The picturesque town of Ortona © Ermess/Dreamstime
From breathtaking, ancient hilltop towns, a little ragged around the edges, to Neolithic caves, Roman ruins, and the best beaches in the country, Abruzzo is as surprising and rare a find as an Egyptian tomb in a scoured desert.
As I sit on my sun-drenched balcony overlooking Pescara and the Adriatic, I reflect on my connection to Abruzzo, a connection born out of two distinct and mutually exclusive parts of my being. The first, my Italian side, born and raised as a child in the very streets of this city and the hills of the surrounding countryside, possesses an indisputable natural connection to this land, its people, its culture. The second, the Australian part of me, raised as a teenager and flourishing as an adult in ’90s Melbourne, has gained a natural traveller’s curiosity and fascination for this place, one that is more often than not missing in the indifferent and complacent attitudes of locals to their own land. Whilst these two sides are distinct, they mesh to create a love for Abruzzo which can be viewed through two lenses: the subjectivity of my perception and pride as a local and, relative to the purposes of this book, the objectivity of an inquisitive traveller.
We’ve all read the stories of wine-tasting tours of Tuscany, the food experience in Rome or the romance of Venice. However, intrepid travellers are often surprised – though thrilled – to discover that there is an area of this popular country that has not been trodden and devoured by the travelling masses. From breathtaking, ancient hilltop towns, a little ragged around the edges, to Neolithic caves, Roman ruins, and the best beaches in the country, Abruzzo is as surprising and rare a find as an Egyptian tomb in a scoured desert.
There’s simply so much to do in Abruzzo. We owe part of the diversity of this region to the Gran Sasso d’Italia and the Majella, the two tallest mountain ranges in mainland Italy south of the Alps. In fact, almost two-thirds of the region is mountainous and provides for a stunning contrast to the rolling plains and 130km of pristine, Adriatic coastline. Today you can float, arms spread and ears below water, on the Adriatic Sea with endless views of blue sky and coastline; or take a drive inland and hike a trail on the slopes of the Majella mountain range. And tomorrow? Wine tasting along olive-strewn roads that disappear into the labyrinths of ancient towns Shopping along the sunny, pastel streets of Pescara? Or will it be skiing on the highest peaks of the central Apennines? Decide in the morning, piano, piano… con calma. That’s the way in Abruzzo.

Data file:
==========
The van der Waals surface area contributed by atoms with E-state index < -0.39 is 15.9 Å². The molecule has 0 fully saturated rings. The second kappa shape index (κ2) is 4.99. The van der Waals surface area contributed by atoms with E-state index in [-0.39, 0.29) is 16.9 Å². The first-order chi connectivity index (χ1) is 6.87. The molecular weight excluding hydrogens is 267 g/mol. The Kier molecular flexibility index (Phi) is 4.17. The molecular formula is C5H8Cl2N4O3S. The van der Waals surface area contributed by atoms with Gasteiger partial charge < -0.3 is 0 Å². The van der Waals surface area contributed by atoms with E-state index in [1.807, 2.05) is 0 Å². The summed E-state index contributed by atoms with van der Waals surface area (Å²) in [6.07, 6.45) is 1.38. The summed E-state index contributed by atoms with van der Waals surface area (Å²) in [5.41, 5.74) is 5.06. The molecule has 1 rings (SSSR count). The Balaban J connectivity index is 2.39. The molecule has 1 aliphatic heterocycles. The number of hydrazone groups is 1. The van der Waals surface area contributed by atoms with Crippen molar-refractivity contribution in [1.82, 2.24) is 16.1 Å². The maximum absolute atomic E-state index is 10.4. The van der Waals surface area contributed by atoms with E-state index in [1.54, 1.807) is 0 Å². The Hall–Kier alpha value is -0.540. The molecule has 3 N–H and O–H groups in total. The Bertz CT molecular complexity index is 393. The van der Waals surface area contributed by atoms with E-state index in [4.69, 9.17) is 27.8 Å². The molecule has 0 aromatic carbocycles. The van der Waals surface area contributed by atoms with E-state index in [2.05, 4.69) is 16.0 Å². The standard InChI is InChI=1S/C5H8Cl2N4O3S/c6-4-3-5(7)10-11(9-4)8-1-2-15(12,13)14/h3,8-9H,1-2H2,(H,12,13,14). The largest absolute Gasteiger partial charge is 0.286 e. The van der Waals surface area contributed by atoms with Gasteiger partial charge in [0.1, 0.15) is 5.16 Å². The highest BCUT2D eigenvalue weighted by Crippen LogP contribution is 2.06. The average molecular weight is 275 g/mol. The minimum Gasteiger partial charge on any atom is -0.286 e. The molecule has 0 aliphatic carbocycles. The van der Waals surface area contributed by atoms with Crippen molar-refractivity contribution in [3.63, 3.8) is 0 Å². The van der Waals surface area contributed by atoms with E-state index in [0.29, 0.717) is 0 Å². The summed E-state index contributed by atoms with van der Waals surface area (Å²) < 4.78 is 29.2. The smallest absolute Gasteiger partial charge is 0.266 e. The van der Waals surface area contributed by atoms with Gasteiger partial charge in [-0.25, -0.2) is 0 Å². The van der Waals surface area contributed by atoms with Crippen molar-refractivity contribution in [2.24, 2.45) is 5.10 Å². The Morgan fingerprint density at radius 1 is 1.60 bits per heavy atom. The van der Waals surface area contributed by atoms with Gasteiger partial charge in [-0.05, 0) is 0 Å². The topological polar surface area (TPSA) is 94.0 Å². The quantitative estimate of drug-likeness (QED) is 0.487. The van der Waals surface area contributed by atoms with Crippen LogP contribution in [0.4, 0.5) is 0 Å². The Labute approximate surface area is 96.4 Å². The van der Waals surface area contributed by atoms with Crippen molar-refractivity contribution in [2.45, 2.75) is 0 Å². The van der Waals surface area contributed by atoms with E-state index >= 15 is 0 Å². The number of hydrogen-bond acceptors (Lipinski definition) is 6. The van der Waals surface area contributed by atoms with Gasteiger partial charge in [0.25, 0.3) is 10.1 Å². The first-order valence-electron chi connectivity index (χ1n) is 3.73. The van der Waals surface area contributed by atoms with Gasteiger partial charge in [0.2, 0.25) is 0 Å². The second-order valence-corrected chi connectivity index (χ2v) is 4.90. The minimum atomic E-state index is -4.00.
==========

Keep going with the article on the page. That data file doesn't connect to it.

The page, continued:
In 2003, I began research on my family tree. I drove my uncle’s 1971 Fiat 500 from my family’s house in the medieval town of Abbateggio to Montesilvano Colle on a quest for documentation about my great-grandfather’s greatgrandfather, born in 1773. Pia, an elderly woman with all the clichés and contradictions of a traditional dress with a mobile phone tied to her belt, directed me to Don Francesco’s door, where I was greeted by a bespectacled man with a welcoming smile. He told me of the church attic in town, where I would find records from the 1400s to 1780.
The first inklings of the book were born in that attic, overlooking Abruzzo’s rolling hills, a landscape studded with medieval towns and Roman ruins. As I searched the records, I heard church bells tolling across the hills, and the sound went straight to my core. I realised people needed to know about Abruzzo – a region long overshadowed by its more ‘touristy’ neighbours, the likes of Tuscany and Umbria. I had grown up in a typical Abruzzese family, who fostered a love for the region – now I wanted to be the first to write a full, English-language guide to this beautiful place.
I spent many months researching the region, travelling through mountains, national parks and beaches, and charming ancient towns in the depths of Abruzzo. I already knew the place like the back of my hand, yet it was a daunting task. And then there was the shocking earthquake of April 2009. I was in Australia at the time, but I knew I had to return to see the ramifications for myself. Unfortunately, research revealed just how extensive the damage was: the outlook may have been somewhat optimistic following the earthquake, but it is clear now more than ever that rebuilding will take the better part of a decade. This is further compounded by the spate of recent earthquakes in Central Italy, as well as the tragedy at Rigopiano, where many lost their lives after an avalanche buried a hotel and ski resort.